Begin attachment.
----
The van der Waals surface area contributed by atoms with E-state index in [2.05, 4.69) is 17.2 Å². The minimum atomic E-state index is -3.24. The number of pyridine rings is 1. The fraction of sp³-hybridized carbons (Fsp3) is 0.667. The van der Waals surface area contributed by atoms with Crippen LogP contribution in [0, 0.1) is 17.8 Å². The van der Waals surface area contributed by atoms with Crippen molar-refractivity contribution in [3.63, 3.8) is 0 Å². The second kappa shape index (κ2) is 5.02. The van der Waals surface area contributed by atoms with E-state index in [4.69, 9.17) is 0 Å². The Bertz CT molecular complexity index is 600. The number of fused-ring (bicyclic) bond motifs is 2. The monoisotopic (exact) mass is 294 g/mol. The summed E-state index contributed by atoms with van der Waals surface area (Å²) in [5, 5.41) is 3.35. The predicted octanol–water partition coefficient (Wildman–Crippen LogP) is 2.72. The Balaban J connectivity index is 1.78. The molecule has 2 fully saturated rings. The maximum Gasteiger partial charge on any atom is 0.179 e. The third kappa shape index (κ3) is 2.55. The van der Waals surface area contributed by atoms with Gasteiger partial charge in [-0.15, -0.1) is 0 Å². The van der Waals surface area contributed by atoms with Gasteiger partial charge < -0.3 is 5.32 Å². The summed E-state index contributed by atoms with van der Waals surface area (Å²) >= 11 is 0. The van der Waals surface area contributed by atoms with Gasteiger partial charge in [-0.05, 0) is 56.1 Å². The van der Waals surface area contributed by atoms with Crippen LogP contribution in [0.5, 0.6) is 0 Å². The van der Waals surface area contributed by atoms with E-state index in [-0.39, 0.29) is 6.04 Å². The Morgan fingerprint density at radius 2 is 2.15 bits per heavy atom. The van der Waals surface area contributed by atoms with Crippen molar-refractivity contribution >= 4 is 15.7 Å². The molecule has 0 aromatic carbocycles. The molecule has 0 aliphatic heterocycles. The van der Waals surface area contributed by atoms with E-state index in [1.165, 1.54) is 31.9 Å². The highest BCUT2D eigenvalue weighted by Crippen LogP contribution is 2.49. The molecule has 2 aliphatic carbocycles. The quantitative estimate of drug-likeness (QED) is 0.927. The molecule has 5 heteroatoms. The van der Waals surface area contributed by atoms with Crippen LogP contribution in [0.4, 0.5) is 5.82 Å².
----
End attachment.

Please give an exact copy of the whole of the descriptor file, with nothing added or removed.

The van der Waals surface area contributed by atoms with E-state index in [2.05, 4.69) is 17.2 Å². The minimum atomic E-state index is -3.24. The number of pyridine rings is 1. The fraction of sp³-hybridized carbons (Fsp3) is 0.667. The van der Waals surface area contributed by atoms with Crippen LogP contribution in [0, 0.1) is 17.8 Å². The van der Waals surface area contributed by atoms with Crippen molar-refractivity contribution in [3.63, 3.8) is 0 Å². The second kappa shape index (κ2) is 5.02. The van der Waals surface area contributed by atoms with E-state index in [4.69, 9.17) is 0 Å². The Bertz CT molecular complexity index is 600. The number of fused-ring (bicyclic) bond motifs is 2. The monoisotopic (exact) mass is 294 g/mol. The summed E-state index contributed by atoms with van der Waals surface area (Å²) in [5, 5.41) is 3.35. The predicted octanol–water partition coefficient (Wildman–Crippen LogP) is 2.72. The Balaban J connectivity index is 1.78. The molecule has 2 fully saturated rings. The maximum Gasteiger partial charge on any atom is 0.179 e. The third kappa shape index (κ3) is 2.55. The van der Waals surface area contributed by atoms with Gasteiger partial charge in [-0.15, -0.1) is 0 Å². The van der Waals surface area contributed by atoms with Gasteiger partial charge < -0.3 is 5.32 Å². The summed E-state index contributed by atoms with van der Waals surface area (Å²) >= 11 is 0. The van der Waals surface area contributed by atoms with Gasteiger partial charge in [-0.05, 0) is 56.1 Å². The van der Waals surface area contributed by atoms with Crippen LogP contribution in [0.5, 0.6) is 0 Å². The van der Waals surface area contributed by atoms with E-state index in [-0.39, 0.29) is 6.04 Å². The Morgan fingerprint density at radius 2 is 2.15 bits per heavy atom. The van der Waals surface area contributed by atoms with Crippen molar-refractivity contribution >= 4 is 15.7 Å². The molecule has 0 aromatic carbocycles. The molecule has 0 aliphatic heterocycles. The van der Waals surface area contributed by atoms with E-state index in [1.165, 1.54) is 31.9 Å². The highest BCUT2D eigenvalue weighted by Crippen LogP contribution is 2.49. The molecule has 2 aliphatic carbocycles. The quantitative estimate of drug-likeness (QED) is 0.927. The molecule has 5 heteroatoms. The van der Waals surface area contributed by atoms with Crippen LogP contribution in [0.4, 0.5) is 5.82 Å².